use wood ash from the fireplace for your garden

Wood Ash in the Garden

 Can I use ashes from the fireplace on my garden?

Here’s why wood ash is good for your garden

If you’re reading this, you’ve probably heard that wood ash is good for the garden.  I got to thinking about this and couldn’t figure out what the ingredients of wood ash would be.  It seemed to me that wood is mostly cellulose (which is really a complicated sugar) containing carbon, oxygen and hydrogen and that when combined with oxygen in the burning process would most likely form carbon dioxide and water (both given off as gas)…I mean what else could the combustion reaction create, right?  So what’s the stuff that’s left over and what does it contain that’s so good for plants? It turns out that all those other elements important to healthy cellular plant life (potassium, phosphorous, calcium, sodium, and chloride) form carbonates in the burning process so when you spread a bit of wood ash on your garden, you’re inoculating it with some of the elements most important to plant growth.

What do the numbers on your fertilizer bag mean?

When you buy a bag of fertilizer, it has three numbers on the front separated by dashes.  This is the amount of nitrogen, phosphorous and potassium that the fertilizer contains by weight, so for example, a bag of 10-20-10 contains 10% nitrogen, 20% phosphorous, and 10% potassium by weight.  Nitrogen in plants acts like a rocket fuel and produces fast, vegetative growth.  Potassium and Phosphorous on the other hand are responsible for healthy intercellular exchange and both catabolic and anabolic reactions (building energy stockpiles and breaking them down) so are typically attributed to overall plant vigor.
Use can use wood ash on lilac plants.
Do as I say, not as I do. Don’t PILE your ashes around your plants, but sprinkle them evenly on the soil. Fall is best and early spring okay, but mindful of standing water. It will mix with the ashes and form a strong basic solution that could be harmful to plants. This lilac LOVES the alkalinity of the ash. Look at those fat, January buds.

What’s the chemical make up of wood ash?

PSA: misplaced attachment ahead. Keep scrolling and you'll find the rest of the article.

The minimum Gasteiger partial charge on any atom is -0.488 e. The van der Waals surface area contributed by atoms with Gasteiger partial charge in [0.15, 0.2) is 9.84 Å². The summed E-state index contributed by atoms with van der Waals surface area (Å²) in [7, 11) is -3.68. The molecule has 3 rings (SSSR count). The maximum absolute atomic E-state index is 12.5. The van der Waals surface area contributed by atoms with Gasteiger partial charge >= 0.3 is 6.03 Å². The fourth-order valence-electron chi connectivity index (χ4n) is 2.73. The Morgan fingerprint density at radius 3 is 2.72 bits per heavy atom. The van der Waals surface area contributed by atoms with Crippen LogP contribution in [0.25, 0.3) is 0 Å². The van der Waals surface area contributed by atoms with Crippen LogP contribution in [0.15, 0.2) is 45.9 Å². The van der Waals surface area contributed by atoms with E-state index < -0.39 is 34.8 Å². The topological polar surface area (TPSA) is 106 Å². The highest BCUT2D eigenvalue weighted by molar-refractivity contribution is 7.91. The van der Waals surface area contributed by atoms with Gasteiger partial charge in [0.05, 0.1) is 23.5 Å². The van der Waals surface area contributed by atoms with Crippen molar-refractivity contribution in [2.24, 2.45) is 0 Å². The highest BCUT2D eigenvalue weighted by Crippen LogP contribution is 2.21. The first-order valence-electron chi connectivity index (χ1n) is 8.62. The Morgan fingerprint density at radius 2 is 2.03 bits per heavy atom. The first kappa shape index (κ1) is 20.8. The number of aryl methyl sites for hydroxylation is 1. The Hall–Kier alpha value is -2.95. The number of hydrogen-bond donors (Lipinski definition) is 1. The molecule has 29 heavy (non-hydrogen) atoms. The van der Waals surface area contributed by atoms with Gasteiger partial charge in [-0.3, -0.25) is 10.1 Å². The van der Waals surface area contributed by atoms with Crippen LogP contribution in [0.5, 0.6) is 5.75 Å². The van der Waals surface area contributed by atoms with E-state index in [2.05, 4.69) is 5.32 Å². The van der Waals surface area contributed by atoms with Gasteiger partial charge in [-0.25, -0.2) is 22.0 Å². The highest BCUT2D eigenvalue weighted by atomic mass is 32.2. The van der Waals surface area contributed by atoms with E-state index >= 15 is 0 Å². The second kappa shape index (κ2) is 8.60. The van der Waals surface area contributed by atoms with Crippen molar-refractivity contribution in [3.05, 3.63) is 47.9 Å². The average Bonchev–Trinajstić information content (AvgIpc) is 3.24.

So let’s go back to the fireplace and take a look at what’s going on.  We place a log on the flames and the majority of the wood, its cellulose, literally goes up in smoke.  Oxygen combines with the carbon and hydrogen in cellulose to form carbon dioxide and water vapor.  What little nitrogen is in the wood also combines with oxygen to form NO2. What’s left over, the ash, is any potassium and phosphorous that was in the plant, combined with carbon and oxygen in the burning process to produce carbonates of each element.   So, when we dump our wood ashes on our plants, we’re really giving them a big boost of two out of three essential ‘vitamins’ important to plant health, potassium (in the form of potassium carbonate or ‘potash’) and phosphorous in the form of phosphate (Po4).   Analysis of wood ash shows that it contains nitrogen, phosphorous and potassium by a % weight of 0-1-3.  A word of warning.  The chemical formula for Potash (the carbonate formed from the reaction of Potassium and Carbon Dioxide in the burning process) is K2CO3.  When this dissolves in water, you get Potassium Hydroxide KOH, a strong base.  That’s why you want to make sure you don’t add wood ashes to acid loving plants (like blueberries).

 

Look at an excellent chart comparing the nutrients in wood ash to limestone from the University of George Agriculture

One more thing about wood ash.  Some people will combust wood at low oxygen levels to produce large chunks of charcoal.  They refer to this as bio-char.  It is believed to be good for plant health.  The charcoal bits act as an ADsorber and as an ABsorber. As an ABsorber, water is pulled inside the charcoal itself like a sponge holds water.  As an ADsorber the charcoal bit draws chemicals to its surface and hold onto them, the same way the above mentioned sponge holds breadcrumbs and dirt when you wipe it against your countertop. By holding chemicals onto its surface, charcoal evens out the soil chemistry and makes sure that excesses of chemicals are released evenly as the charcoal decays.
Make your own bone meal for your plants
Is that bone? Yes. Though I haven’t written the blog post about it yet, I’ve started to butcher my chickens. But once they are cooked, what to do with the bones? If I try to compost them outside either the dog or wild animals will ingest them and I hate to throw such valuable nutrients in the regular trash. My solution? Incinerate them in the wood stove. They come out brittle as chalk and ready for fast breakdown in the soil. My asparagus patch is littered with the ashes of bygone fires and cremated remains of many chicken dinners.
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